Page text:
The Men from Atlantis

Thursday, December 15, 2022 4:35 PM

It was just after 9:00 am on a typical morning back in 1998, but this morning ended up being anything but typical. 


As I stepped off of the elevator on the 15th floor of our office building, coffee held firmly in hand, the sliding glass doors to our reception area swooshed open as though I was stepping onto the bridge of the USS Enterprise. It took me a while to get used to these new doors, I had to bounce off of them head-first a few times before it sunk in that they were actually there to stay. And those doors ALWAYS made me think of Star Trek - it was the one morning chuckle that I could always rely on.


I settled into my sterile cookie-cutter office and started to scroll through the many emails that landed in my inbox overnight. One really stood out. It was from our chairman and the subject line read: Mandatory Staff Meeting. My neck immediately stiffened as I opened it to learn that were all being summoned to a 10:00 am meeting in his corner suite. GREAT, I thought to myself, who’s gonna be in the line of fire today?!? A reactive brain scan confirmed that this day was not a Friday, which was a relief.


If it had been a Friday, the day that movie reviews typically came out on, then I could have been in the line of fire. My boss seemed to think that publicists were supposed to have an uncanny ability to control the opinion of the film critics. A bad review should never run, right? Right. This meant that, as the VP of publicity and promotions for our film division, if a bad review were to run - it would be my fault, and hysteria would often ensue. I do believe in challenging writers or editors on content that isn’t balanced or fair and had done so on a couple of occasions in the past without being pressured to do so, but I also happened to think that most of the reviews were fair. I was the only person in my circle of friends who ever dreaded Fridays – they were just the worst. I’ve often wondered if my adverse reaction to the term "Friyay” stemmed from that experience, though, it would probably make my skin crawl regardless.


Our chairman’s office was a beautiful space with stylish grey stone floors, two full walls of windows and a glass door that led out to a stunning terrace that spanned the length of the building - a terrace that none of us were permitted to step foot on. We learned this rule one afternoon, shortly after a few well-intentioned employees decided to enjoy their short lunchbreak outside in the sunshine and fresh air. THE HORROR…the horror, right? After this “incident," we all promptly received a tersley-worded email that stated the terrace was off limits to anyone other than the senior executive team (unless you were asked to join them for a meeting).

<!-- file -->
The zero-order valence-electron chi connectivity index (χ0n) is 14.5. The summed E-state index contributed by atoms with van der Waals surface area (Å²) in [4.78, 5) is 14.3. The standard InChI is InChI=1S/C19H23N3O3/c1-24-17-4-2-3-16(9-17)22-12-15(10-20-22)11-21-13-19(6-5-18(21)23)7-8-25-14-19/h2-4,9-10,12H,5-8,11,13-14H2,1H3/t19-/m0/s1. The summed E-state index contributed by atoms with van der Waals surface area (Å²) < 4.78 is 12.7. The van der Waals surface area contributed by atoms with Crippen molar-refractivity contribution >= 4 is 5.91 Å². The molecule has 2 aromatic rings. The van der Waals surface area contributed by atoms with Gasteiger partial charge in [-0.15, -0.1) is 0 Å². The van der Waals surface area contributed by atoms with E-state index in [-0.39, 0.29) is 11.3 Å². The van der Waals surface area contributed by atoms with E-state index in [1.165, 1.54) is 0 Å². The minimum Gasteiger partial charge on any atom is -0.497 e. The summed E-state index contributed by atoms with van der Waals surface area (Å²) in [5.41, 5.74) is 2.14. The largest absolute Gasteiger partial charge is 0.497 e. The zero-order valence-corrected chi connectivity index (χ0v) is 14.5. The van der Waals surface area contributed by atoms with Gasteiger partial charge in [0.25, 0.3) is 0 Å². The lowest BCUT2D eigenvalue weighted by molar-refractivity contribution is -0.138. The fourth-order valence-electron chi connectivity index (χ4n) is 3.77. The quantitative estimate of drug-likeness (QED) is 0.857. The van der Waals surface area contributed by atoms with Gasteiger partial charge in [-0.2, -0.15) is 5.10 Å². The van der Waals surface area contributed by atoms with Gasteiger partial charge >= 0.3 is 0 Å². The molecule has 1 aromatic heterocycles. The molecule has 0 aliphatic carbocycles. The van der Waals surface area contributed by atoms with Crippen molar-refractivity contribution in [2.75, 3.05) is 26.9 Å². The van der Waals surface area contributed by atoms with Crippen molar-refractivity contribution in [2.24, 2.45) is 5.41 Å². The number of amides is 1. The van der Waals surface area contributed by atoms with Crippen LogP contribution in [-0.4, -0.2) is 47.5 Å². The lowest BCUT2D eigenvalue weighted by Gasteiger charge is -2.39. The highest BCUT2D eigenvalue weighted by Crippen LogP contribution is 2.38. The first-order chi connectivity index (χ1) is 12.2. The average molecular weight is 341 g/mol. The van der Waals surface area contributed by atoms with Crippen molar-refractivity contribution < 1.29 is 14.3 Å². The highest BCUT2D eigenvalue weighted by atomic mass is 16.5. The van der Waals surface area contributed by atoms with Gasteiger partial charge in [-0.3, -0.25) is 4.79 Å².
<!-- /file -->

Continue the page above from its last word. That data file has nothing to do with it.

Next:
So! We arrived at this corner office with the door to the stunning terrace to find our chairman, a stylishly-dressed man with a healthy head of silver hair seated next to the CEO of the company, a taller man with wavy dark hair and a foreboding presence. Shortly after I started working with the company, I was told that the staff endearingly referred to these two as "Barney and Fred” - not only because of their height difference, but also because they were good friends who tended to bicker a lot, which made me laugh. I actually adopted the visual reference as a device - something I could call on as needed to make them feel less threatening to me. I didn't need to lean on it this particular morning, though, as they were both very much at ease and actually looked strangely happy as they dropped some surprising news on us…

Our company, Alliance Communications, had been sold to a company called Atlantis Communications. From that day forward, we would be known as Alliance Atlantis Communications. It took a few very, very long moments for their words to sink in and to process what I just heard, but once I did - my head nearly exploded. My husband worked for Atlantis not long before we met and always spoke very highly of them and I was always envious of another good friend who worked for them at the time of the merger as she loved her job. I really had to conceal my joy in front of our team who all seemed somewhat concerned about the news, but there was no mistaking it, this was joyful news for me. 


I had often wondered what our company could be like without the tension and shroud of negativity that hung over our heads with each passing week. I imagined how much more creative I could be in an environment that wasn’t ruled by ego and how much happier we all could be. This news gave me hope.